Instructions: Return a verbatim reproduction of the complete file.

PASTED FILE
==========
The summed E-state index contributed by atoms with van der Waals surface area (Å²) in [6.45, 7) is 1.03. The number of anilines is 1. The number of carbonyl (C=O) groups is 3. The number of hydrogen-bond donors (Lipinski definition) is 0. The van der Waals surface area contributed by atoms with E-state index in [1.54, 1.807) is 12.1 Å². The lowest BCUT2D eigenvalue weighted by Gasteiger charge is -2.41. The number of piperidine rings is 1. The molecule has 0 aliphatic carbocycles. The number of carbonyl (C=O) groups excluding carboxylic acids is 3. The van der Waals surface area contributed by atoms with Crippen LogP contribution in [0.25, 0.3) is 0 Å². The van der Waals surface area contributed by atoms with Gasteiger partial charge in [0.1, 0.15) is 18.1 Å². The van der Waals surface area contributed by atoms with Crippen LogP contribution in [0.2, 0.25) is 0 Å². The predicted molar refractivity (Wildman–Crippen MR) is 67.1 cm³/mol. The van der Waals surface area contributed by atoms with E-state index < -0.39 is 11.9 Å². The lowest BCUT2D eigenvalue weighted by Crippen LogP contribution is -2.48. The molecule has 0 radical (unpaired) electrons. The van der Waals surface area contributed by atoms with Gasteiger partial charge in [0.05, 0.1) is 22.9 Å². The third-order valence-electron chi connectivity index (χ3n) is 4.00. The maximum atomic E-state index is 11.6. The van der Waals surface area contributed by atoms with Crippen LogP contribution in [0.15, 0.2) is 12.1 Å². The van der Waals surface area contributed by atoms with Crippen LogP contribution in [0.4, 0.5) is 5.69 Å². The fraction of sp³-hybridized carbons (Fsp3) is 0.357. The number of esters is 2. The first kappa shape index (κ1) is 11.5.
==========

The summed E-state index contributed by atoms with van der Waals surface area (Å²) in [6.45, 7) is 1.03. The number of anilines is 1. The number of carbonyl (C=O) groups is 3. The number of hydrogen-bond donors (Lipinski definition) is 0. The van der Waals surface area contributed by atoms with E-state index in [1.54, 1.807) is 12.1 Å². The lowest BCUT2D eigenvalue weighted by Gasteiger charge is -2.41. The number of piperidine rings is 1. The molecule has 0 aliphatic carbocycles. The number of carbonyl (C=O) groups excluding carboxylic acids is 3. The van der Waals surface area contributed by atoms with Crippen LogP contribution in [0.25, 0.3) is 0 Å². The van der Waals surface area contributed by atoms with Gasteiger partial charge in [0.1, 0.15) is 18.1 Å². The van der Waals surface area contributed by atoms with Crippen LogP contribution in [0.2, 0.25) is 0 Å². The predicted molar refractivity (Wildman–Crippen MR) is 67.1 cm³/mol. The van der Waals surface area contributed by atoms with E-state index < -0.39 is 11.9 Å². The lowest BCUT2D eigenvalue weighted by Crippen LogP contribution is -2.48. The molecule has 0 radical (unpaired) electrons. The van der Waals surface area contributed by atoms with Gasteiger partial charge in [0.05, 0.1) is 22.9 Å². The third-order valence-electron chi connectivity index (χ3n) is 4.00. The maximum atomic E-state index is 11.6. The van der Waals surface area contributed by atoms with Crippen LogP contribution in [0.15, 0.2) is 12.1 Å². The van der Waals surface area contributed by atoms with Crippen LogP contribution in [0.4, 0.5) is 5.69 Å². The fraction of sp³-hybridized carbons (Fsp3) is 0.357. The number of esters is 2. The first kappa shape index (κ1) is 11.5.